Hershey launches Reese’s Pieces into space

A campaign for the candy's first product innovation in 40 years kicks off with a stunt to drive awareness up front.

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By Christopher Lombardo

It’s not often a product launch involves actually launching a product. But that’s what Hershey Canada did when it fired an in-store display of its new Reese’s Pieces Peanut Candy into space in a high-altitude balloon on Saturday from California’s Mojave Desert.

The vessel broke Earth’s atmosphere, floating at an altitude of more than 30km high, approximately three times higher than a typical passenger jet. Hershey worked with Anomaly on the campaign, and a video showing the launch debuts on Monday.

Some consumers have come to associate the Reese’s brand with space, thanks to Steven Spielberg’s 80s hit, E.T. the Extra-Terrestrial. In the movie, young Elliott lures the titular alien into his home by leaving a trail of Reese’s Pieces candy.

Reese’s Pieces Peanut Candy – which embeds a whole peanut into each Reese’s Piece everyone has come to know – is the first innovation to that candy in 40 years and, according to Jackson Hitchon, senior director of marketing for Hershey Canada, “for those that recall the connection from the early 80s, it taps into nostalgia, and [this campaign] taps into that memory.”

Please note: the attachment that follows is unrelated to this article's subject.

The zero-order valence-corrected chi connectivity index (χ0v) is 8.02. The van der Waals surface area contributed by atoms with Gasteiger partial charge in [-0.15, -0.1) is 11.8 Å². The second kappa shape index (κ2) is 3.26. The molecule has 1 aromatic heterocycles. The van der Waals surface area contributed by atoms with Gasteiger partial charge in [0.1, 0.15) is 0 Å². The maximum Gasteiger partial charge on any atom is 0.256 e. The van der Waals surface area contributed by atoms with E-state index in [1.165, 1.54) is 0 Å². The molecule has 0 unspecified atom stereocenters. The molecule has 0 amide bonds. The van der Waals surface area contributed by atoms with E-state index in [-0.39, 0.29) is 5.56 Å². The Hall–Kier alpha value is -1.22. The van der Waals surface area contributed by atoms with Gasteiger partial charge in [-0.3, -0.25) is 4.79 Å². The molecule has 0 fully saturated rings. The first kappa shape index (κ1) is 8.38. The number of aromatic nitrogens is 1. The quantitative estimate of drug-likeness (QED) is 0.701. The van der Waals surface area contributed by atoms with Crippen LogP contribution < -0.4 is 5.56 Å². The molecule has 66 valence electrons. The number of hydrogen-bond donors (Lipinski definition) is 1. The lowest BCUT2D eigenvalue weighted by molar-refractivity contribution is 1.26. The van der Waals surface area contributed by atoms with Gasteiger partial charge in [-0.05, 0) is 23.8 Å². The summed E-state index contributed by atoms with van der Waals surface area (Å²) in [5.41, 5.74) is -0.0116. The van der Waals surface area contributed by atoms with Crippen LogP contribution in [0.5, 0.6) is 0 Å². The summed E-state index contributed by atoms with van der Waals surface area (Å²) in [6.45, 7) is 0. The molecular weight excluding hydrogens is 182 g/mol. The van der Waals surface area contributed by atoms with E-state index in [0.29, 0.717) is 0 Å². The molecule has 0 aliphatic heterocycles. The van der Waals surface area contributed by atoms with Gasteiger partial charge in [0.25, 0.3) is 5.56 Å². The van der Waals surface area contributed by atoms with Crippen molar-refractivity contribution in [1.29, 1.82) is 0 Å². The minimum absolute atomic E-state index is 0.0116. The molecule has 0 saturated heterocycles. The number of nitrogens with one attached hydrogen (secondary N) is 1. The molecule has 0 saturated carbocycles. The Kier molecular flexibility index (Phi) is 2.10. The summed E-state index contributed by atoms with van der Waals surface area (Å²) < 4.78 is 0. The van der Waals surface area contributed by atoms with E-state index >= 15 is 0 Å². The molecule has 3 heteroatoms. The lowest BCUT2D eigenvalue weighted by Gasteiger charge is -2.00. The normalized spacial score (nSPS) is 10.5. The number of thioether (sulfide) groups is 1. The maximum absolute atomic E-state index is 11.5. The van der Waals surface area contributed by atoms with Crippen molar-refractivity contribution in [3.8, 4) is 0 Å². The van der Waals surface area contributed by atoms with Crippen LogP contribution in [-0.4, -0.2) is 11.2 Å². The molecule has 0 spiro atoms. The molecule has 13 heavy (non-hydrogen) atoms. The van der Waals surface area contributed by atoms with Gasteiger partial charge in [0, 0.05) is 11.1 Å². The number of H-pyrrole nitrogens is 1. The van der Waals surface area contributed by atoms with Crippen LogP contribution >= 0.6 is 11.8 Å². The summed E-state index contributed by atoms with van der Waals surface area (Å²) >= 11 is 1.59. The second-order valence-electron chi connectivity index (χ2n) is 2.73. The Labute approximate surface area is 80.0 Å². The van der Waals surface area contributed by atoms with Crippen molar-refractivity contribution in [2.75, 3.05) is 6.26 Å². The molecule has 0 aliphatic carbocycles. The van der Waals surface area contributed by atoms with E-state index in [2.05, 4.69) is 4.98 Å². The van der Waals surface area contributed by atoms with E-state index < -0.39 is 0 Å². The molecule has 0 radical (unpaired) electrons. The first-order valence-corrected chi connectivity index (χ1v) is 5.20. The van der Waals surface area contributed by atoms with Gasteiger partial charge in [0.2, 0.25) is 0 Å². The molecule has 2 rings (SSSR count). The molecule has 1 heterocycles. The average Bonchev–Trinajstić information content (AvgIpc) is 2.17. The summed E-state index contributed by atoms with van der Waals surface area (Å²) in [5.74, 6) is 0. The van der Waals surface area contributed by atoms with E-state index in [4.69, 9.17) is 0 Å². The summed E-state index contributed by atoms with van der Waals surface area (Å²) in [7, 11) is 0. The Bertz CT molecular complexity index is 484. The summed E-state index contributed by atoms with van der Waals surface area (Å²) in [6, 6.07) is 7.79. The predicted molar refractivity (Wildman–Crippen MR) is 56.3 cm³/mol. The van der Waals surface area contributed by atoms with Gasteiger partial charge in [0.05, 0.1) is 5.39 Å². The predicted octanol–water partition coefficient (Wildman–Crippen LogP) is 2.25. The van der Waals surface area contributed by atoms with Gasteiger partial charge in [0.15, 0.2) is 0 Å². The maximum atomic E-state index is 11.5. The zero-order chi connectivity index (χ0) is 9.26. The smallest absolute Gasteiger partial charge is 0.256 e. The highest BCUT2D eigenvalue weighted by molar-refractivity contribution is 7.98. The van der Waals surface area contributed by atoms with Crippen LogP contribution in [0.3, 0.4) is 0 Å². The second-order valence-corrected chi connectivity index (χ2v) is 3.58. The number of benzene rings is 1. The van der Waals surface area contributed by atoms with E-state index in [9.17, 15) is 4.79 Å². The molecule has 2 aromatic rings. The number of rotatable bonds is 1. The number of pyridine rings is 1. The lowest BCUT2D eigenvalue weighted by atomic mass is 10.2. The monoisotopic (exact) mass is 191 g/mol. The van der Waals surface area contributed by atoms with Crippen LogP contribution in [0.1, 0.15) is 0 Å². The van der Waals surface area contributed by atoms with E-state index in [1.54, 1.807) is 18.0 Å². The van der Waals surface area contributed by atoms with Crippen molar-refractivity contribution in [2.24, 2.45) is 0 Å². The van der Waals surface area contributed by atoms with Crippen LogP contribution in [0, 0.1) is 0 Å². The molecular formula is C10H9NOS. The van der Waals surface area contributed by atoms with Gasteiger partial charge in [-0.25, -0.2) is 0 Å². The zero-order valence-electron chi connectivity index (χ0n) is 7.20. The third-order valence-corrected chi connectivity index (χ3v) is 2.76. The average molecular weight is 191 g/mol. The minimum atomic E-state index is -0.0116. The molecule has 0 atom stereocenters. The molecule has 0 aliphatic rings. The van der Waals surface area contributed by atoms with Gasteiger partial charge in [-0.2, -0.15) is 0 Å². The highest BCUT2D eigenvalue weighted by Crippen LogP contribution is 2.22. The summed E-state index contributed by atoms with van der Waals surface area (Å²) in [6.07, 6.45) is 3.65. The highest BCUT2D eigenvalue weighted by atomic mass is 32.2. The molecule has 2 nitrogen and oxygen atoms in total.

Hitchon says the company is “trying to short-circuit” the typical launch campaign with a stunt that will drive a lot of awareness instantly, instead of a traditional spot that could take months to resonate (the concept will also be the foundation of a launch campaign with TV, social and digital elements). The launch, Hitchon adds, is also “a lot of fun and in-tone with the brand.”

The confectionary market has remained resilient in export markets like the U.S., despite health concerns about sugar. And according to YouGov Research, Reese’s Peanut Butter Cups are second only to Mars’ M&Ms in candy popularity stateside.

Hitchon says that despite consumer love for the brand, there hasn’t been a lot of “new” developments from it. “There is a high degree of loyalty and household penetration so it’s a matter of letting Canadians know there is something new. This has been a great study for us, about how we drive awareness and sustain it.”

Hershey is also promoting the product on the ground at the Toronto Light Festival. Hershey Canada has set up sampling events at the festival, which is held annually at the city’s historic Distillery District, a popular and social media-friendly locale. Hershey Canada has created a “vortex” lighting effect there, highlighting the theme of the meta-sounding “peanut inside peanut.”

“It’s cold and dark right now,” Hitchons says. “The Light Festival is about embracing winter and having fun.”